Disney stock was down about 4% in after-hours trading after the company announced that it missed revenue forecasts. A large part of the reason for that was their cable business, and a large portion of that is ESPN.
Said Disney’s earnings report:
Cable Networks revenues for the quarter decreased 3% to $4.1 billion and operating income decreased 23% to $1.5 billion. Lower operating income was due to a decline at ESPN. The decrease at ESPN was due to higher programming costs, lower advertising revenue and severance and contract termination costs, partially offset by affiliate revenue growth.
The programming cost increase was due to a contractual rate increase for NBA programming, partially offset by a decrease in the cost of time for ESPN programming aired on the ABC Television Network. Lower advertising revenue was due to a decrease in average viewership and lower units delivered including the impact of two fewer NBA finals games, partially offset by higher rates. Affiliate revenue growth was due to contractual rate increases, partially offset by a decline in subscribers.
Breaking this down bit by bit:
- Everybody knew that the costs were going up sharply. ESPN’s NBA costs more than tripled this season, going from $400 million per year to $1.4 billion.
- When ESPN laid off about 100 on-air talents in April, they ate the costs of all the employees’ future money right away. Many of the people laid off had multiple years left on their contracts, and instead of incurring those costs as they came ESPN decided it was better to take their medicine now with them.
- It was a big deal for ESPN that the NBA Finals were five games this year when they were seven in 2016. The way this works on Disney’s financials is ESPN pays ABC for the airtime and then gets the revenue. So, while they had to pay less for airtime, they lost out on potentially over $100 million revenue right there (Ad Age estimated they’d lose up to $130 million if the series was a sweep).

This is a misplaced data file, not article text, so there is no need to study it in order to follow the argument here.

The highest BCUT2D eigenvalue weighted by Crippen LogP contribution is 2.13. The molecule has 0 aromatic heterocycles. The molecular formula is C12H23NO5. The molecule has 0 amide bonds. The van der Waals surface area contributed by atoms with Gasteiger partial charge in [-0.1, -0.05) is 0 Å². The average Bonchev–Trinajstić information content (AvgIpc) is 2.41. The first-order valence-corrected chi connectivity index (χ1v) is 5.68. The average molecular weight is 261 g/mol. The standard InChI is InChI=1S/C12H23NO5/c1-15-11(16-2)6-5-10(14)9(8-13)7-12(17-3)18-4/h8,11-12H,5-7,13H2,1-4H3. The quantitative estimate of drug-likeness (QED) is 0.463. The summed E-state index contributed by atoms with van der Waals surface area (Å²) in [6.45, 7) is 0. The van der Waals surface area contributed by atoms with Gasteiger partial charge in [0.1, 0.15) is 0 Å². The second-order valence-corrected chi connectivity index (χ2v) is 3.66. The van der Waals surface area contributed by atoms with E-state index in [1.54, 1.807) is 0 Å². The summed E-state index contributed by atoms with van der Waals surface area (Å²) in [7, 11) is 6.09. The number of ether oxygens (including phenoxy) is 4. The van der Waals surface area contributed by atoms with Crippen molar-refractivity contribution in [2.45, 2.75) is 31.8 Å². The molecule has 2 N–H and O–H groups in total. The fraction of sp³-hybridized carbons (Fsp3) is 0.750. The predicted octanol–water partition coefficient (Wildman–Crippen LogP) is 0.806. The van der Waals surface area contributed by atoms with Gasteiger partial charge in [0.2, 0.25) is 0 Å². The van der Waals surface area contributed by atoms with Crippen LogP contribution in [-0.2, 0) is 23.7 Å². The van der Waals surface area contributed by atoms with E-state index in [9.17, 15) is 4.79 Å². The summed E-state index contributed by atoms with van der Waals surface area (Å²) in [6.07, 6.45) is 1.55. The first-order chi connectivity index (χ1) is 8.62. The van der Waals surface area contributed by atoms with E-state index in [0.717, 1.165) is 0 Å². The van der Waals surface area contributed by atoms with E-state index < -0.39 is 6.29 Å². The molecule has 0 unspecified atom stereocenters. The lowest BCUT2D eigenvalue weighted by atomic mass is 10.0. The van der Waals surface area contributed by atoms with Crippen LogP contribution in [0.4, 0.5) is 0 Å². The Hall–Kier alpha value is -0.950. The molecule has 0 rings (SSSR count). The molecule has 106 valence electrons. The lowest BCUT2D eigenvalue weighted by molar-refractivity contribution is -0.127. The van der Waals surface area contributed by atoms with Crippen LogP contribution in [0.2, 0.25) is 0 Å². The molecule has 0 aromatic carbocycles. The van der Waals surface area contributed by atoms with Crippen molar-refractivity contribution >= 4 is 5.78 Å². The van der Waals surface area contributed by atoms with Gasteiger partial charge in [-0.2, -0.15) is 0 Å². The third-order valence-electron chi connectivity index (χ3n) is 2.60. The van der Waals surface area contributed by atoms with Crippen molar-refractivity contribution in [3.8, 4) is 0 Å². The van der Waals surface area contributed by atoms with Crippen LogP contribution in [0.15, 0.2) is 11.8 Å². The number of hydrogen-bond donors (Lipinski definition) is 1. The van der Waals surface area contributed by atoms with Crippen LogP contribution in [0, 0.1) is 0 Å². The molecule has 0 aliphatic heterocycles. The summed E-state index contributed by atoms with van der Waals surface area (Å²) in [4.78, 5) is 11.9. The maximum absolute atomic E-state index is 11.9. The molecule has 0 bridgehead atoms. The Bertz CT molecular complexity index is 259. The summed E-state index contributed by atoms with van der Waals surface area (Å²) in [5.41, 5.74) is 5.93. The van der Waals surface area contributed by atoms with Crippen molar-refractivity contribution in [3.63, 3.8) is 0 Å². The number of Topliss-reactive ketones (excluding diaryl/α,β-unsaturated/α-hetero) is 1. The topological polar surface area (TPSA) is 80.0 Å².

- This year, ESPN aired the Western Conference Finals, which were a sweep. Last year they had the Eastern Conference Finals, which went six games. That difference also matters a good deal.
- While cord cutting continues to affect ESPN — they lost about 2-3 million cable subscribers year over year (and gained some of those back in skinny bundles like Sling TV), they made more money in the quarter than they did in 2016 because they charged the remaining subscribers’ cable companies more per month.
Much will be made of the announcements about an OTT streaming network and acquiring a majority stake in BAM Tech as mechanisms for mitigating further attrition in cable subscribers. It will be interesting to see how many people are willing to pay money to stream the niche sports.
If you’re looking for a silver lining, one year from now ESPN profits should be up. Unless they have big layoffs again, they won’t have the big restructuring costs. NBA costs will be constant instead of up big. If they get more than nine games in the conference and NBA Finals — pretty please let that be the case — they’ll have more ad revenue on their tentpole events.